It appeared there would be no Democratic challenger to run against Montana Attorney General Tim Fox until the last day of candidate registration, when an eleventh-hour call from former Gov. Brian Schweitzer convinced a former state senator and Bozeman attorney to throw his hat in the ring.
But now that he’s in, Larry Jent said, he’s in it to win it.
“I fired myself from the law firm Sept. 1. That was my last court appearance and now I am focused on representing Montana,” said Jent.
At stake is one of the most powerful positions in the state, according to former state assistant attorney general Anthony Johnstone.
“It’s important for people to understand the position does so much more than represent the state in lawsuits. It’s being the head of public safety, protecting consumer rights, and protecting the constitution,” said Johnstone, who now teaches law at the University of Montana.
Fox said he has done that job for the last three years, pointing to his work against human trafficking, help for sexual assault victims and programs to combat addiction. For Fox, it is his third run for the office after losing to now-Gov. Steve Bullock in 2008 and defeating Democrat Pamela Bucy in 2012.
“I said I was going to set out to do all these things and I did, and I feel really good about what we’ve accomplished,” said Fox, who grew up in Hardin and attended the University of Montana.
It’s a record that prompted Fox to question why Jent made the decision on the last filing day to enter the race.
“If he felt that he was strongly qualified, he would have sought this position years ago,” said Fox. Jent served in the legislature from 2007 to 2015 and briefly ran for the Democratic gubernatorial nomination in 2012.
The 64-year-old Jent countered that his 16 years as a legislator and 33 years as a lawyer, combined with his service as a Green Beret, gives him plenty of reasons — and experience — to run.
“I’m different. I’ve been working on making laws in the legislature, practicing law, and everything else. To me that shows how much I am willing to take on for the people,” said Jent.
Jent said he questions many of the decisions Fox has made, accusing the Republican of putting politics above the law. Jent said Fox should not have involved Montana in politically charged cases against the federal government over clean water rules and the Affordable Care Act.
The Democrat added that Fox has also pressured other states to allow the development of coal transfer stations because of donations from the coal industry.
“They’ve got a real friend in him. They don’t have an enemy in me, but they have a real friend in him,” said Jent.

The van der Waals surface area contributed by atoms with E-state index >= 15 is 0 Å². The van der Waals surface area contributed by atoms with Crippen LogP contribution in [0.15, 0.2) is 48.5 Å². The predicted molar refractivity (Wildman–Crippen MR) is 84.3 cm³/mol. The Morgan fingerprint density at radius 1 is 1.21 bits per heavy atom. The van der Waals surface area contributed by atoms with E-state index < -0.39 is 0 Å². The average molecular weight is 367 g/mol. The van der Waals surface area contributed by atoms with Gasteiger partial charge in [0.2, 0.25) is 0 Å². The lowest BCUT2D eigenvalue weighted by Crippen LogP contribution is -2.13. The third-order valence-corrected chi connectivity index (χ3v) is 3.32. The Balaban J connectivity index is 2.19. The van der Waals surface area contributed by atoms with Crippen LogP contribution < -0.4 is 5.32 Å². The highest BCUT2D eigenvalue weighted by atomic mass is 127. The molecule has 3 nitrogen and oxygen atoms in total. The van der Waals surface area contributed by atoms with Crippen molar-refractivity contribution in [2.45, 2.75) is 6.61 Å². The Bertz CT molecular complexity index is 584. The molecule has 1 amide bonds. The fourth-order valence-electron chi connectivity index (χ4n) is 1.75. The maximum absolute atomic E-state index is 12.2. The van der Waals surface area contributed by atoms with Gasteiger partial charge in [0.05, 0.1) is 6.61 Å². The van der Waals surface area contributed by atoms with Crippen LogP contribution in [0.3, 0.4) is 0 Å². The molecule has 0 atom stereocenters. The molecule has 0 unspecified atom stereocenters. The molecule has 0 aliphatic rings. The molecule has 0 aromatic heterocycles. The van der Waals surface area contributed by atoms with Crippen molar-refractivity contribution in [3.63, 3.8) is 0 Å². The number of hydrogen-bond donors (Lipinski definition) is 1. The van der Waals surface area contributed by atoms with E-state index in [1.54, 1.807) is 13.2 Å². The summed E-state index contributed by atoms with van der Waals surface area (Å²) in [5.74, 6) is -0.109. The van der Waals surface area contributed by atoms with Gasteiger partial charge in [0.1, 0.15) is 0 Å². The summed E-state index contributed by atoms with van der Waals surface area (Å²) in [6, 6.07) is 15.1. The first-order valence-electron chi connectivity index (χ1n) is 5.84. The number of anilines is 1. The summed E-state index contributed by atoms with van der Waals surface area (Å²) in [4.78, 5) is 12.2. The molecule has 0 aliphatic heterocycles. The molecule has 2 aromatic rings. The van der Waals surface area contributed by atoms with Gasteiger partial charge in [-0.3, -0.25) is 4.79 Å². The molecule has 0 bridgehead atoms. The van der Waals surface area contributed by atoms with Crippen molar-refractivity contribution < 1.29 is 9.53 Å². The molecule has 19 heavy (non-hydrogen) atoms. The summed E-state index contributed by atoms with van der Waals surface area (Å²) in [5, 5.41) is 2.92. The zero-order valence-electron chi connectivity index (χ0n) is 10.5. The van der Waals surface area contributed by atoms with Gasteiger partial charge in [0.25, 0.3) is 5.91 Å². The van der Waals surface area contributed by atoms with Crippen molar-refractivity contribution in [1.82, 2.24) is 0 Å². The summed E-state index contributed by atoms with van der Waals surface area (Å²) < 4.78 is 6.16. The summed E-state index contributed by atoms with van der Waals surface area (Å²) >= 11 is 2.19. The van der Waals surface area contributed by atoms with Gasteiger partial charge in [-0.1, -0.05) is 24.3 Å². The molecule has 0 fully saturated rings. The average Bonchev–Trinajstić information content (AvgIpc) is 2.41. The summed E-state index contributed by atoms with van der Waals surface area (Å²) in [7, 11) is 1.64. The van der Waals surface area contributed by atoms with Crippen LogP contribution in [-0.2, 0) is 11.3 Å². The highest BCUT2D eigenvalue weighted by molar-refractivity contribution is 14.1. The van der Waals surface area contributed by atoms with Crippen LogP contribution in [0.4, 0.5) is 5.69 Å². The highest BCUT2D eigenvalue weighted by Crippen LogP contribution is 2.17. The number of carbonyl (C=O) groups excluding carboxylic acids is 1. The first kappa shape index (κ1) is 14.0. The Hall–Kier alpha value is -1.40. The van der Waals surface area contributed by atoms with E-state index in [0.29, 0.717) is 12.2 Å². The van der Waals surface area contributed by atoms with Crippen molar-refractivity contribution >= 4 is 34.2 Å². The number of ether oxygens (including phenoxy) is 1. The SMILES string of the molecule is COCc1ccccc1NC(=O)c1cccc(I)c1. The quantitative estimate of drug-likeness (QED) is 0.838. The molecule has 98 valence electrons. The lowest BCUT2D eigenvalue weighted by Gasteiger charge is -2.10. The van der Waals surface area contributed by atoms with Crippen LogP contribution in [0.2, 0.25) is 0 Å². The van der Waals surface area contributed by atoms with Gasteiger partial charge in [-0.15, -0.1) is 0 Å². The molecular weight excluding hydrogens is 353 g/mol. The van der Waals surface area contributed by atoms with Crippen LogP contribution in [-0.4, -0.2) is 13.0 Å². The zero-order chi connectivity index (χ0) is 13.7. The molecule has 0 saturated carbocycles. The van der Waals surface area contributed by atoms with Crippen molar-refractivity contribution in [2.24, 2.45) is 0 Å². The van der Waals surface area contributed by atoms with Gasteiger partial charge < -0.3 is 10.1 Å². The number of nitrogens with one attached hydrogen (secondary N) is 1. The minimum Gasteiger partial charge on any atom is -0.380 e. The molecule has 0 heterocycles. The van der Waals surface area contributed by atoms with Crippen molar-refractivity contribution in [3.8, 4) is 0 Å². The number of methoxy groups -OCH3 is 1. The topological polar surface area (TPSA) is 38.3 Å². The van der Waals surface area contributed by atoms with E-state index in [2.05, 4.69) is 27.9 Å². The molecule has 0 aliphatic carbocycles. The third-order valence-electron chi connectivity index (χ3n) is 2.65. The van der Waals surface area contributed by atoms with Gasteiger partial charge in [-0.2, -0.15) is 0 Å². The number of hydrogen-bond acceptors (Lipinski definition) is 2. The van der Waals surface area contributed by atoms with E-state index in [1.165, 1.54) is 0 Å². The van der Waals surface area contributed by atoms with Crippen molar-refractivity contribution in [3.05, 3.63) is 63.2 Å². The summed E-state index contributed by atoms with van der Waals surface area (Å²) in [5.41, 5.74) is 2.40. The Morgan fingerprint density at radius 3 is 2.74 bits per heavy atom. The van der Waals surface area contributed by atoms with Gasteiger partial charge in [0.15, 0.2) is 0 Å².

Fox countered it is his job to promote Montana’s economy and he is “just using the rule of law to promote all kinds of development down the road.” Also, the Fox campaign has not received major donations from the coal industry political action committees but has taken large donations from major law firms around the country as well as Wal-Mart and BNSF Rail.
Jent also attacked Fox for joining 26 other states challenging the constitutionality of the Affordable Care Act, saying, “He should not be involved with insurance.”
But Johnstone notes those kind of moves are exactly what the attorney general must decide.
“It’s his job to challenge the administration and legislature’s decisions if he thinks they are unconstitutional,” Johnstone said.
Jent’s late start and uphill campaign against a sitting incumbent hasn’t helped his fundraising. As of the last campaign report at the end of August he had only $27,000 compared to Fox’s $200,000. Jent doesn’t see that imbalance as a problem, saying his grassroots campaign is what Montana is all about. He said that unlike his opponent he has taken hardly any money from outside the state.
He pointed out he has written more than 50 “thank you” letters for small donations and won’t be beholden to the large corporations and out-of-state law firms that have backed Fox.
“I’m not going to cocktail parties in Washington, D.C., with my pinky up asking for donations,” Jent said.
Money isn’t the issue, according to Fox, it’s about doing his job, telling Montana Public Radio in August that, “Mr. Jent doesn’t understand the office or the obligations… We have obligations as attorneys general to stand up to overreach by the federal government and when they violate our constitution the attorney general has to get involved.”
He said his support reflects the job he has done as attorney general, a job he intends to still have come January 2017.